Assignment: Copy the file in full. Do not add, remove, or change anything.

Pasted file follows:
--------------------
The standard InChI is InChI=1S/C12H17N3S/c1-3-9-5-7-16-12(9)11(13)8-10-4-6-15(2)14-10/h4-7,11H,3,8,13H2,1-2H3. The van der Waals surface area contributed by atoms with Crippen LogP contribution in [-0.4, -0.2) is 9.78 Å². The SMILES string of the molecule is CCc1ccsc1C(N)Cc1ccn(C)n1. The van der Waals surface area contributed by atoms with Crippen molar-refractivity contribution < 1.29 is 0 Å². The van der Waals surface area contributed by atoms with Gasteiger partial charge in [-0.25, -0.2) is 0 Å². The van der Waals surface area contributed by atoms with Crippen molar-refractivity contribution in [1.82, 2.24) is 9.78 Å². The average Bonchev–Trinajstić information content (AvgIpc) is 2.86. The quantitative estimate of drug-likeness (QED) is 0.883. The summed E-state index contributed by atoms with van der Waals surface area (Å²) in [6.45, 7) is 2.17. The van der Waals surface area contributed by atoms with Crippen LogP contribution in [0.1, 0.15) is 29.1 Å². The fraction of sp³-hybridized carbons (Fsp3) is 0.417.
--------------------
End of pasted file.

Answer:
The standard InChI is InChI=1S/C12H17N3S/c1-3-9-5-7-16-12(9)11(13)8-10-4-6-15(2)14-10/h4-7,11H,3,8,13H2,1-2H3. The van der Waals surface area contributed by atoms with Crippen LogP contribution in [-0.4, -0.2) is 9.78 Å². The SMILES string of the molecule is CCc1ccsc1C(N)Cc1ccn(C)n1. The van der Waals surface area contributed by atoms with Crippen molar-refractivity contribution < 1.29 is 0 Å². The van der Waals surface area contributed by atoms with Gasteiger partial charge in [-0.25, -0.2) is 0 Å². The van der Waals surface area contributed by atoms with Crippen molar-refractivity contribution in [1.82, 2.24) is 9.78 Å². The average Bonchev–Trinajstić information content (AvgIpc) is 2.86. The quantitative estimate of drug-likeness (QED) is 0.883. The summed E-state index contributed by atoms with van der Waals surface area (Å²) in [6.45, 7) is 2.17. The van der Waals surface area contributed by atoms with Crippen LogP contribution in [0.1, 0.15) is 29.1 Å². The fraction of sp³-hybridized carbons (Fsp3) is 0.417.